Is hand-to-mouth contact the main pathway of children’s soil and dust intake?

Abstract

Children (n = 240) between the ages of 2 and 17 years were randomly selected from three cities in China. The total amount of soil and dust (SD) on their hands was measured and ranged from 3.50–187.39 mg (median = 19.49 mg). We screened for seven elements (Ce, V, Y, Al, Ba, Sc, and Mn), and Ce levels were used to calculate hand SD by variability and soil elements. The main factors affecting SD amount were location and age group, as identified using a conditional inference tree. Hand SD and the hand SD intake rate were highest in Gansu Province, followed by Guangdong and Hubei provinces, respectively. Hand SD and the hand SD intake rate were highest among children in primary school, followed by kindergarten and secondary school, respectively. The hand SD intake rate of the three typical areas was 11.9 mg/d, which was about 26.6% of the children’s soil intake rate (44.8 mg/d), indicating that hand-to-mouth contact is not the main route for children’s soil intake in the three areas of China.

This is a preview of subscription content, access via your institution.

Fig. 1
Fig. 2
Fig. 3
Fig. 4
Fig. 5
Fig. 6

References

  1. Agarwal, P., et al. (2010). Determination of hand and palm areas as a ratio of body surface area in Indian population. Indian Journal of Plastic Surgery, 43, 49–53.

    Article  Google Scholar 

  2. Al-Rajhl, M. A., et al. (1996). Metal levels in indoor and outdoor dust in Rlyadh. Saudl Arabla. Environ. Int., 22(3), 315–324.

    Article  Google Scholar 

  3. AUEPA, 2010. Australian Exposure Factor Guidance. TR150509-Rd4. enHealth Council.

  4. Buchet, J. P., et al. (1980). Repeated surveillance of exposure to cadmium, manganese, and arsenic in school-age children living in rural, urban, and non-ferrous smelter areas in Belgium. Environmental Research, 22, 95–108.

    CAS  Article  Google Scholar 

  5. Calabrese, E., et al. (1989). How much soil do young children ingest: an epidemiologic study. Regulatory Toxicology and Pharmacology, 10(2), 123–137.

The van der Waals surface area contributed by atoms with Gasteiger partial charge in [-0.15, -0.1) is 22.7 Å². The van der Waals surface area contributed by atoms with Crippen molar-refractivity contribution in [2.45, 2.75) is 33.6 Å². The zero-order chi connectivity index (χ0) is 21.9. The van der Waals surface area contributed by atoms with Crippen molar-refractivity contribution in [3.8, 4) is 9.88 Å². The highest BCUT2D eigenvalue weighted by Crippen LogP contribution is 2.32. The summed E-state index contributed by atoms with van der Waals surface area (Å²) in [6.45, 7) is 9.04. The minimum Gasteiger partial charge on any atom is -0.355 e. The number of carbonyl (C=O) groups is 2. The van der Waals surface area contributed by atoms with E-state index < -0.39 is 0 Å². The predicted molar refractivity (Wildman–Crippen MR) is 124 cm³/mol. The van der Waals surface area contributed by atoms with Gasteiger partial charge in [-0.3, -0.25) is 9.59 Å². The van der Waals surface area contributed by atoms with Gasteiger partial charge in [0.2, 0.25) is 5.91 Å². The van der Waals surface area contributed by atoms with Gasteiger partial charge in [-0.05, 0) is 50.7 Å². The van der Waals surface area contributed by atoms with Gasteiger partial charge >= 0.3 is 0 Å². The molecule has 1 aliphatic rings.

CAS  Article  Google Scholar 

  6. Calabrese, E., et al. (1997). Soil ingestion estimates for children residing on a superfund site. Ecotoxicology and Environmental Safety, 36(3), 258–268.

    CAS  Article  Google Scholar 

  7. Chen, R., et al. (2014). China’s soil pollution: Farms on the frontline. Science, 344, 691.

    CAS  Article  Google Scholar 

  8. Chen, Y., et al. (2015). Survey of the ralated factors of children soil/dust ingestion in Wuhan City and Wufeng County Yichang. Medicine and Society, 28, 71–73. ((in Chinese with English abstract)).

    CAS  Google Scholar 

  9. Cohen Hubal, E., et al. (2014). Identifying important life stages for monitoring and assessing risks from exposures to environmental contaminants: Results of a world health organization review. Regulatory Toxicology and Pharmacology, 69(1), 113–124.

    Article  Google Scholar 

  10. Davis, S., et al. (1990). Quantitative estimates of soil ingestion in normal children between the ages of 2 and 7 years: population-based estimates using aluminum, silicon, and titanium as soil tracer elements. Archives of Environmental Health, 45(2), 112–122.

    CAS  Article  Google Scholar 

  11. Davis, S., & Mirick, D. (2006). Soil ingestion in children and adults in the same family. Journal of Exposure Analysis and Environmental Epidemiology, 16, 63–75.

    CAS  Article  Google Scholar 

  12. Duggan, M. J., & Inskip, M. J. (1985). Childhood exposure to lead in surface dust and soil: A community health problem. Public Health Reviews, 13(1–2), 1–54.

    CAS  Google Scholar 

  13. EC (European Commission), Communication from the Commission to the Council, the European Parliament, the European Economic and Social Committee and the Committee of the Regions—Thematic Strategy for Soil Protection, COM (2006), 231, 2006. http://ec.europa.eu/environment/soil/pdf/com_2006_0231_en.pdf.